Have you ever gotten stuck in the purgatory of a customer service center? You call about a computer problem and proceed through a prescribed list of potential solutions, even though you already tried rebooting and unplugging the modem. The first person you speak with can’t help and kicks you up a level. The routine starts all over again. You protest that you've already gone through the initial questions, but there is a script to be followed and you are not going to escape the process.
You, my friend, have descended into the valley—the Uncanny Valley—of customer service.
The term refers to the low point in a V-shaped curve that tracks the comfort level of humans when dealing with artificial beings. I learned about it in a Harvard Business Review article, Customer Service Needs to Be Either More or Less Robotic.
Robotics experts use the concept to see how close they can get to creating an artificial being—think Siri—that puts humans at ease. Supposedly, people are most comfortable interacting either with robots that are clearly robots—think C-3PO—or the yet-to-be-achieved ideal that’s indistinguishable from a person. (This one still needs work. Creepy, right?)
So what does this have to do with running a franchise business? I’m glad you asked. I see a lot of companies that are striving so hard to achieve consistency in customer service that they are driving out any possibility of human-to-human connection. An employee who is bound to a script or a process, with no flexibility to make or act on decisions, becomes little more than a robot. There is nothing more irritating than being stuck in a scripted conversation that doesn't vary no matter what you say or what action you have taken. That is not good customer service.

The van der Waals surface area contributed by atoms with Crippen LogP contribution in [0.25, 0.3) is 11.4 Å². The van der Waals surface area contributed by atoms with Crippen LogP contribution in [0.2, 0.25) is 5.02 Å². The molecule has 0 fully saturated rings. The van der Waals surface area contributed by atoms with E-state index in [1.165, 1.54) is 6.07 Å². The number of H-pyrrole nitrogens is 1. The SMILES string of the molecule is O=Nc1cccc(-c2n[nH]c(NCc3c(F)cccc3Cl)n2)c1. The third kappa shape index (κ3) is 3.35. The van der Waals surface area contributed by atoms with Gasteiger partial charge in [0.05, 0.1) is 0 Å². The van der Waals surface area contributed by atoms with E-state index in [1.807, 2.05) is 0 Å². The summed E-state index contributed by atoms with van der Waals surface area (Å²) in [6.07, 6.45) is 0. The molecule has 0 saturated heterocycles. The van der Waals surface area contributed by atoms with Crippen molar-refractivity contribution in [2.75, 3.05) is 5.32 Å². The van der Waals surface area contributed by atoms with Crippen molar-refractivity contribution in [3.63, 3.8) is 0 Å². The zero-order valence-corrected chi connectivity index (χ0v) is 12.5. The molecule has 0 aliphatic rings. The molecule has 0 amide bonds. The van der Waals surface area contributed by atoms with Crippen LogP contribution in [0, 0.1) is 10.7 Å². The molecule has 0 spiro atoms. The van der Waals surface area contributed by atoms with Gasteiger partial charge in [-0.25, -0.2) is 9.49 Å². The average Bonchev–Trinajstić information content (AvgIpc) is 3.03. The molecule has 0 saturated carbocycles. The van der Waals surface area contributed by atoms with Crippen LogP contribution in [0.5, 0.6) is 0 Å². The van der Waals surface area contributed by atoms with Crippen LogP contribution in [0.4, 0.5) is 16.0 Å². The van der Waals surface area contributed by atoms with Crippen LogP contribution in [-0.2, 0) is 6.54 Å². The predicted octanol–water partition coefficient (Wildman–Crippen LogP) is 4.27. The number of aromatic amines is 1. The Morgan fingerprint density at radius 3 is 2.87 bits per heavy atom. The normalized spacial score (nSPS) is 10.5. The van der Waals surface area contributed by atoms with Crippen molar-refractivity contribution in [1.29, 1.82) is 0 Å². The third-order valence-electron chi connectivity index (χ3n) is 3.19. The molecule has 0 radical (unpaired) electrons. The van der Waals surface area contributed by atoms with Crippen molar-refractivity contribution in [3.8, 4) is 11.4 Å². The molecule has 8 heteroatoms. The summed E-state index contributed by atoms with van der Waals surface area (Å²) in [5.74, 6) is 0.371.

Consistency and policies are important, yes. But so are people-to-people connections. The Gallup Organization makes the same point in an article about how top performing companies engage their customers.
“The moment that an employee connects emotionally with a customer is a source of untapped power that has profound implications on a company's productivity and profitability. … Simply put, consumers will give more money to the businesses they feel emotionally connected to, and they will continue to ignore, or even oppose, those that provide them no value.”
Employees should have the authority to act in the best interest of customers, and be empowered—within limits, of course—to make those personal connections. That is certainly the case at Great Clips salons. Our franchisees help their employees deliver great service by following a series of steps that lead to customer confidence and satisfaction. While they may provide their salon staff with ideas or suggested responses for dealing with particular situations, they also allow them to put the message in their own words.
The goal is to provide a template that can be replicated—not cloned. Delivering personalized service is so critical in an industry like walk-in haircare salons. When you do it right, the customer remembers—and new customers become repeat customers.